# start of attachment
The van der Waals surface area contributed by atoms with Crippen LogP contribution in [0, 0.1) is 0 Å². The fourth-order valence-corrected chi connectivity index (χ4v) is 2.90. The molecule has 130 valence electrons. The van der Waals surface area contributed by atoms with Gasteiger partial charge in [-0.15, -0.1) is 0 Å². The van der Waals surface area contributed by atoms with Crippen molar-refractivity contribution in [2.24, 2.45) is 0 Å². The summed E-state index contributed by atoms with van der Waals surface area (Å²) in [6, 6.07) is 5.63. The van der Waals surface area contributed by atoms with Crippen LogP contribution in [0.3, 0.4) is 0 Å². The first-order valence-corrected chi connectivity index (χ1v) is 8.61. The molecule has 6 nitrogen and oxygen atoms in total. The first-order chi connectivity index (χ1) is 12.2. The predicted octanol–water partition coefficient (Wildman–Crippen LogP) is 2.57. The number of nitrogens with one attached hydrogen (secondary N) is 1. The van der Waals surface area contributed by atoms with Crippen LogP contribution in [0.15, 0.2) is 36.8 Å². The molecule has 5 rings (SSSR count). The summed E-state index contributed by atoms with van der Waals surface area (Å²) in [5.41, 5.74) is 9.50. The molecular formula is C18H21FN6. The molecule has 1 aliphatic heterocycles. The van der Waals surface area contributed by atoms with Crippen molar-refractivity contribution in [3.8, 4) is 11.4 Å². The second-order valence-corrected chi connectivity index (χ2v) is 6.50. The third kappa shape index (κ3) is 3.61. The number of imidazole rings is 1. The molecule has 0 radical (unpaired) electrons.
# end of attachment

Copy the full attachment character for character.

The van der Waals surface area contributed by atoms with Crippen LogP contribution in [0, 0.1) is 0 Å². The fourth-order valence-corrected chi connectivity index (χ4v) is 2.90. The molecule has 130 valence electrons. The van der Waals surface area contributed by atoms with Gasteiger partial charge in [-0.15, -0.1) is 0 Å². The van der Waals surface area contributed by atoms with Crippen molar-refractivity contribution in [2.24, 2.45) is 0 Å². The summed E-state index contributed by atoms with van der Waals surface area (Å²) in [6, 6.07) is 5.63. The van der Waals surface area contributed by atoms with Crippen LogP contribution in [0.3, 0.4) is 0 Å². The first-order valence-corrected chi connectivity index (χ1v) is 8.61. The molecule has 6 nitrogen and oxygen atoms in total. The first-order chi connectivity index (χ1) is 12.2. The predicted octanol–water partition coefficient (Wildman–Crippen LogP) is 2.57. The number of nitrogens with one attached hydrogen (secondary N) is 1. The van der Waals surface area contributed by atoms with Crippen LogP contribution in [0.15, 0.2) is 36.8 Å². The molecule has 5 rings (SSSR count). The summed E-state index contributed by atoms with van der Waals surface area (Å²) in [5.41, 5.74) is 9.50. The molecular formula is C18H21FN6. The molecule has 1 aliphatic heterocycles. The van der Waals surface area contributed by atoms with Crippen molar-refractivity contribution in [3.8, 4) is 11.4 Å². The second-order valence-corrected chi connectivity index (χ2v) is 6.50. The third kappa shape index (κ3) is 3.61. The number of imidazole rings is 1. The molecule has 0 radical (unpaired) electrons.